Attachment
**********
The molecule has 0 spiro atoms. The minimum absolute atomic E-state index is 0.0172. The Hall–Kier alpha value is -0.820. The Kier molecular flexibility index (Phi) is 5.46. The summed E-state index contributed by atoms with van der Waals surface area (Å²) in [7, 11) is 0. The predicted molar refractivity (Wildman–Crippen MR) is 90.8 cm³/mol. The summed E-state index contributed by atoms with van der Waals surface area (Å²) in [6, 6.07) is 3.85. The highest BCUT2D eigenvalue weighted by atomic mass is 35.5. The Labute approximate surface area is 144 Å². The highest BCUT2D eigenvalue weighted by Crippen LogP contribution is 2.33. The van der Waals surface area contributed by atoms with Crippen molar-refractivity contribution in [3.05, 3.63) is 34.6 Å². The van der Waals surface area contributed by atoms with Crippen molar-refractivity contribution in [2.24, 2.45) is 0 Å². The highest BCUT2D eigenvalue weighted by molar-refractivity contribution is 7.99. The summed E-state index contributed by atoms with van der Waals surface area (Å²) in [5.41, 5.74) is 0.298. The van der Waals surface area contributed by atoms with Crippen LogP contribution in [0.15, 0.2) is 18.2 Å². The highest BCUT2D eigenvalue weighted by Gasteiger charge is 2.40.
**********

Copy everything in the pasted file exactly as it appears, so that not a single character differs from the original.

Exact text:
The molecule has 0 spiro atoms. The minimum absolute atomic E-state index is 0.0172. The Hall–Kier alpha value is -0.820. The Kier molecular flexibility index (Phi) is 5.46. The summed E-state index contributed by atoms with van der Waals surface area (Å²) in [7, 11) is 0. The predicted molar refractivity (Wildman–Crippen MR) is 90.8 cm³/mol. The summed E-state index contributed by atoms with van der Waals surface area (Å²) in [6, 6.07) is 3.85. The highest BCUT2D eigenvalue weighted by atomic mass is 35.5. The Labute approximate surface area is 144 Å². The highest BCUT2D eigenvalue weighted by Crippen LogP contribution is 2.33. The van der Waals surface area contributed by atoms with Crippen molar-refractivity contribution in [3.05, 3.63) is 34.6 Å². The van der Waals surface area contributed by atoms with Crippen molar-refractivity contribution in [2.24, 2.45) is 0 Å². The highest BCUT2D eigenvalue weighted by molar-refractivity contribution is 7.99. The summed E-state index contributed by atoms with van der Waals surface area (Å²) in [5.41, 5.74) is 0.298. The van der Waals surface area contributed by atoms with Crippen LogP contribution in [0.15, 0.2) is 18.2 Å². The highest BCUT2D eigenvalue weighted by Gasteiger charge is 2.40.